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Donor-derived cell-free DNA (dd-cfDNA) is proving its use as a marker of rejection in kidney transplantation. In October’s Clinical Chemistry, a team of researchers determined that absolute dd-cfDNA concentrations is a superior metric to fractional dd-cfDNA (a percentage metric) for surveying grafts in stable transplant patients over a prolonged period of time. “Absolute concentration is not affected by the decrease of total cell-free DNA; therefore is the preferred method,” senior author Michael Oellerich, MD, Hon MD, FAACC, FAMM, FFPath (RCPI), FRCPath, told CLN Stat.

Currently, dd-cfDNA’s main use is in clinical trials, although providers in the United States do use it and bill this service to Medicare. More than 50 studies have documented its clinical validity, with additional studies on the way, said Oellerich, a distinguished research professor of clinical chemistry with University Medical Center’s Goettingen’s Department of Clinical Pharmacology in Goettingen, Germany.

“Almost all published studies designed to establish clinically useful cut-off values to distinguish a healthy graft from one with injury have measured the dd-cfDNA (%) in the recipient’s plasma.

However, little is known about changes in host cfDNA, which represents the denominator in the percentage calculations, over time,” wrote Oellerich and colleagues.

In this prospective study, the investigators evaluated cfDNA dynamics in 303 clinically stable patients 1 to 5 years after they had kidney transplants, to see what variations in threshold values took place over time. They used droplet digital polymerase chain reaction to quantify the proportion of dd-cfDNA and concentrations of dd-cfDNA and total cfDNA in 929 plasma samples.

Dd-cfDNA fraction increased over time, due to a decrease in total cfDNA. In tandem with this finding, the investigators also observed increasing white-blood cell counts and decreasing tacrolimus concentrations. Compared with dd-cfDNA fraction, “the concentration of dd-cfDNA (cp/ml) was stable during the observation period, so that the threshold was not affected. The increase of dd-cfDNA fraction as opposed to absolute concentration can cause an increased number of false positive values,” summarized Oellerich. Based on these findings, absolute quantification emerges as the preferred method.

The investigators “call into question the singular focus on the proportion of dd-cfDNA as the relevant cfDNA readout of transplant health,” noted Iwijn De Vlaminck, PhD, in a related editorial.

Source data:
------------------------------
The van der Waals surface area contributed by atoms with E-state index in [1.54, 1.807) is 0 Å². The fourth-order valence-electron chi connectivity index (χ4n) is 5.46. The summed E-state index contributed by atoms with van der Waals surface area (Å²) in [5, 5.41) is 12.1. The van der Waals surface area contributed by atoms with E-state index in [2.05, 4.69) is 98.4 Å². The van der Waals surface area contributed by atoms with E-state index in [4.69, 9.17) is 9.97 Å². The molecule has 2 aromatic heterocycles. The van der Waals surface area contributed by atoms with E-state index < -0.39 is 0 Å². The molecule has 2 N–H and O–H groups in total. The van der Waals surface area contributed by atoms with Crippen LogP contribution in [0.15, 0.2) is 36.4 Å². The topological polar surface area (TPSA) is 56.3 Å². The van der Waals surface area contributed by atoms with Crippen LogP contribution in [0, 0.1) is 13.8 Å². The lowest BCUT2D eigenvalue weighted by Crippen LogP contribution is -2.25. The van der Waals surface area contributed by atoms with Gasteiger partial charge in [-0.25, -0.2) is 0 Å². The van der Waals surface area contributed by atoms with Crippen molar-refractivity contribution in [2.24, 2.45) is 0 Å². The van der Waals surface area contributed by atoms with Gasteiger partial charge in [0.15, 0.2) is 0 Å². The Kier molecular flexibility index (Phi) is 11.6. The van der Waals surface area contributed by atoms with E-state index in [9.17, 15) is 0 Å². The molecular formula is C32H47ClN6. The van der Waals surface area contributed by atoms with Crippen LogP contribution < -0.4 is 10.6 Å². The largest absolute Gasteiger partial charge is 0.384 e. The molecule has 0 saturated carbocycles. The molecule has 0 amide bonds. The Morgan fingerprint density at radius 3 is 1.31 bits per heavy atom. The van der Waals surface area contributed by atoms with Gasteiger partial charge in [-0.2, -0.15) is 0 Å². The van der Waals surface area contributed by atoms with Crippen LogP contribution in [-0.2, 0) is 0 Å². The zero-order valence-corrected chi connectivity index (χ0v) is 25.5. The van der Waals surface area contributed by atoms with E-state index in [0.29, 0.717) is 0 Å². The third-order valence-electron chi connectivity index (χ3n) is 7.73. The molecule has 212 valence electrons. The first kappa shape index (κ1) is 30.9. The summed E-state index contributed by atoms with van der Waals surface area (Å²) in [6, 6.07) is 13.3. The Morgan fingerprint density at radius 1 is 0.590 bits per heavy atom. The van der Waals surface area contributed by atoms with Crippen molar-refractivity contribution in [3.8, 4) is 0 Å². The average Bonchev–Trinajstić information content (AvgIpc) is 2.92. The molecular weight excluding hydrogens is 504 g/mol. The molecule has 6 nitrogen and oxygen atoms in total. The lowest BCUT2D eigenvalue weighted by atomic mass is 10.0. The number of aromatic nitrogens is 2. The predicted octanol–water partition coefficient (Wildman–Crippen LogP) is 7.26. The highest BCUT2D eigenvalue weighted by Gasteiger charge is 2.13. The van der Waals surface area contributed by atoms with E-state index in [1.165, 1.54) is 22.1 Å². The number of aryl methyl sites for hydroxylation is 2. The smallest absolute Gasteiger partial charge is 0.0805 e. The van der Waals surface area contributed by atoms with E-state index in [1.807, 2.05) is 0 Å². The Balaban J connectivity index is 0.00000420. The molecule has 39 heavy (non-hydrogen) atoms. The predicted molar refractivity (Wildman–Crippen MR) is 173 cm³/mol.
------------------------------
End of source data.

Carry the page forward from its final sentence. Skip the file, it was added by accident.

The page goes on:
But the study contained some limitations. “The authors examined only clinically stable transplant recipients and did not investigate the diagnostic performance of the relative versus absolute amount of dd-cfDNA,” according to De Vlaminck. He recommended that future studies compare dd-cfDNA metrics in all transplant settings that investigate cfDNA biomarkers, not just in kidney transplants.

“Diagnostic models that integrate the relative and absolute amount of dd-cfDNA also need to be considered,” added De Vlaminck.

Oellerich explored another angle to this topic in The Journal of Applied Laboratory Medicine. In this review, he and colleagues observed that dd-cfDNA could facilitate personalized immunosuppression, with the potential to reduce premature graft loss. Using a value proposition model, they evaluated dd-cfDNA’s potential benefits to stakeholders involved in organ transplantation, including doctors and adult organ transplant recipients, lab medicine and hospital management specialists, and insurers.

They determined that dd-cfDNA is a rapid, cost-effective, reproducible method to detect graft injuries, including rejection at an early actionable stage. It complements histology findings and helps exclude graft injuries, avoiding unnecessary biopsies. The method allows clinicians to detect under immunosuppression in patients at risk of de novo donor specific antibodies formation during immunosuppression minimization, said Oellerich. Overall, “the value proposition indicates that serial dd-cfDNA monitoring can facilitate personalized immunosuppression and thereby potentially decrease premature graft loss.”

On a broader scale, dd-cfDNA can shift emphasis from reaction to prevention, added Oellerich.